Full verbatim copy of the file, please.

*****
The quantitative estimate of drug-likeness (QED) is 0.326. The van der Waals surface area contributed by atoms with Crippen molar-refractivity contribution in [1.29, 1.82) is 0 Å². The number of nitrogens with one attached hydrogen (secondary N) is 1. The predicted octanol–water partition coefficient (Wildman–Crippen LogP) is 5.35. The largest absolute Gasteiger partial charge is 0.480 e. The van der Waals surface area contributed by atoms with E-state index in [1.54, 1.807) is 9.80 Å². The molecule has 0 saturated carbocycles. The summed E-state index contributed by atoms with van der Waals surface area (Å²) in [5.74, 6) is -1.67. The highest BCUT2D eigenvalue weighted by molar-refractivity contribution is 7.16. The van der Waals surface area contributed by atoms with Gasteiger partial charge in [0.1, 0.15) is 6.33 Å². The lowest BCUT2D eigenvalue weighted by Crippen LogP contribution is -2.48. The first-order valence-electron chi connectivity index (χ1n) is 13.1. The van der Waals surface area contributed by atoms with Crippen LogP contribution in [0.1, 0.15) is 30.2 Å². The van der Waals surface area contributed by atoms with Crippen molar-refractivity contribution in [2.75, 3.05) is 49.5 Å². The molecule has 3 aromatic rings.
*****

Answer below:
The quantitative estimate of drug-likeness (QED) is 0.326. The van der Waals surface area contributed by atoms with Crippen molar-refractivity contribution in [1.29, 1.82) is 0 Å². The number of nitrogens with one attached hydrogen (secondary N) is 1. The predicted octanol–water partition coefficient (Wildman–Crippen LogP) is 5.35. The largest absolute Gasteiger partial charge is 0.480 e. The van der Waals surface area contributed by atoms with E-state index in [1.54, 1.807) is 9.80 Å². The molecule has 0 saturated carbocycles. The summed E-state index contributed by atoms with van der Waals surface area (Å²) in [5.74, 6) is -1.67. The highest BCUT2D eigenvalue weighted by molar-refractivity contribution is 7.16. The van der Waals surface area contributed by atoms with Gasteiger partial charge in [0.1, 0.15) is 6.33 Å². The lowest BCUT2D eigenvalue weighted by Crippen LogP contribution is -2.48. The first-order valence-electron chi connectivity index (χ1n) is 13.1. The van der Waals surface area contributed by atoms with Crippen LogP contribution in [0.1, 0.15) is 30.2 Å². The van der Waals surface area contributed by atoms with Crippen molar-refractivity contribution in [2.75, 3.05) is 49.5 Å². The molecule has 3 aromatic rings.